Life Without Credit?
Bob wants to know how new college grads make it in the world without credit. Dave has a lot to say on this topic.
QUESTION: Bob on Facebook wants to know how new college grads make it in the world without credit. Dave has a lot to say on this topic.
ANSWER: Let me ask you the question the other way. Why would you tell a new college graduate that in order to get an apartment easier, in order to impress a potential employer with your credit score, or in order to buy a home using a credit score, in order to do that, why would you tell them to go into debt and stay in debt and spend their whole life working for banks like most people do? Underlying your passive-aggressive question is that our advice to stay out of debt and not build credit is stupid, and I think your question is stupid. I think it’s ignorant because what you’re doing is you’re presupposing that the only way to have a quality life is to go into debt, stay in debt, and pay payments in order to get an apartment easier, get a mortgage easier, and maybe some employer hire you based on your credit score. By the way, Bob, how many people do you really think get hired based on their credit score—potential employers pulling a copy of your credit?
Let me just tell you if somebody’s hiring based on their credit score—given that a credit score is only developed by borrowing money and staying in debt and paying back lots of interest to the bank—if you call that smart, I don’t want to work for you. That’s something to think about. Some employers are pulling credit bureau reports, but if you have no credit whatsoever on your credit bureau report and you’re in your 20s and have just gotten out of college, why would that be shocking to an employer? Why would they rule out a candidate based on that? They won’t is the answer, Bob. Not a quality employer. An employer who makes a hiring decision based on that one factor only is not someone who’s smart enough to work for.
Are you limited on corporate-type apartments, apartments where they’re not allowed to do a full analysis, instead they just look at the FICO score, which is ignorant? Are you limited to not be able to rent from them? Yes, you are. The only people who rent an apartment to someone without a FICO score is Grandma over a garage—come on, Bob. That’s a ridiculous statement. I own a lot of real estate. I have never leased—ever—in the history of me being a landlord to someone based on their FICO score or based on their credit report being full of timely payments. That indicates to me they have a lot of payments, and they might not be able to pay my rent. If I find that when I pull it, that hurts them. Yes, we do pull bureaus on people. If they’ve got a bunch of bad debt, then we want to see that, meaning they don’t pay their bills. That’s a different thing. But this idea that you have to develop credit to have anything is stupid.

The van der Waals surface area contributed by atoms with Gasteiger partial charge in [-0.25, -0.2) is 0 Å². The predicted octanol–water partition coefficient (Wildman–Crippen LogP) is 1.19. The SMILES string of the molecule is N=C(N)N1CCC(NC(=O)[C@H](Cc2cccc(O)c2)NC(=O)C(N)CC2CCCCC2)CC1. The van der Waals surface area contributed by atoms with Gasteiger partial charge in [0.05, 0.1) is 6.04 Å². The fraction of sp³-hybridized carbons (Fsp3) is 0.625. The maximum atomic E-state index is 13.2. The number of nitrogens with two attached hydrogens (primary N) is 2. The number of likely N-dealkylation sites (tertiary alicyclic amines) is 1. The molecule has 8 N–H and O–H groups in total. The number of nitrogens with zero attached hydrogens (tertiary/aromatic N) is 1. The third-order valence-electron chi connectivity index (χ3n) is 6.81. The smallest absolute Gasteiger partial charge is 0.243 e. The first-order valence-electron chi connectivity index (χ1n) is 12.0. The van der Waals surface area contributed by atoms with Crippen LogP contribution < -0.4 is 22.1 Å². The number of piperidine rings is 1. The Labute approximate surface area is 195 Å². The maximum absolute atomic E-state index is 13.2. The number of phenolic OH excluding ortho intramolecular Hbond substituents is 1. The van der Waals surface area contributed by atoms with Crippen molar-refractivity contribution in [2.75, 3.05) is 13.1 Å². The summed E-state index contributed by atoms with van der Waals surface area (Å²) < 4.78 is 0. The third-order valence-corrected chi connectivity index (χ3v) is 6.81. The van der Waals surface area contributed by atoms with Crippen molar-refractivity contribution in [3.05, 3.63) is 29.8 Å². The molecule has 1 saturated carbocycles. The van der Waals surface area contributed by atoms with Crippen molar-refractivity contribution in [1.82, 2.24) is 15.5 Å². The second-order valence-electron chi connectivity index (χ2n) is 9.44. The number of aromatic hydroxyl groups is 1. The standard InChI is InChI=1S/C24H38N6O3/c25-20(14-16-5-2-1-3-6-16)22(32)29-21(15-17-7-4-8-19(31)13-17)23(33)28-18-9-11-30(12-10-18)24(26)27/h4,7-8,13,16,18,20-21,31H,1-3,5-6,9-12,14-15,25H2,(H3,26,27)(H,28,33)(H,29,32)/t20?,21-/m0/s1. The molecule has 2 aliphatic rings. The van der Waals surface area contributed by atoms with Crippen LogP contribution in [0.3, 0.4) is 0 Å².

Can you get a mortgage never having borrowed money? You bet. Absolutely. If you have never borrowed money in your life, you have no open accounts whatsoever, you have a zero credit score as a result, you can get a Fannie Mae, FHA or VA mortgage. You use what we call nontraditional credit, which would be utilities—you can’t have lived in your mother’s basement the whole time. You pay a landlord early or on time for two years. You have a job for two years that’s steady and predictable and can be verified. You use nontraditional credit. You can use a company called eCredable. They’ll take your nontraditional credit and develop a nontraditional credit score, meaning it’s not based on debt. Churchill Mortgage will work with you with eCredable and get you a mortgage. This idea that you have to go in debt in order to get a mortgage later is, again, ignorant.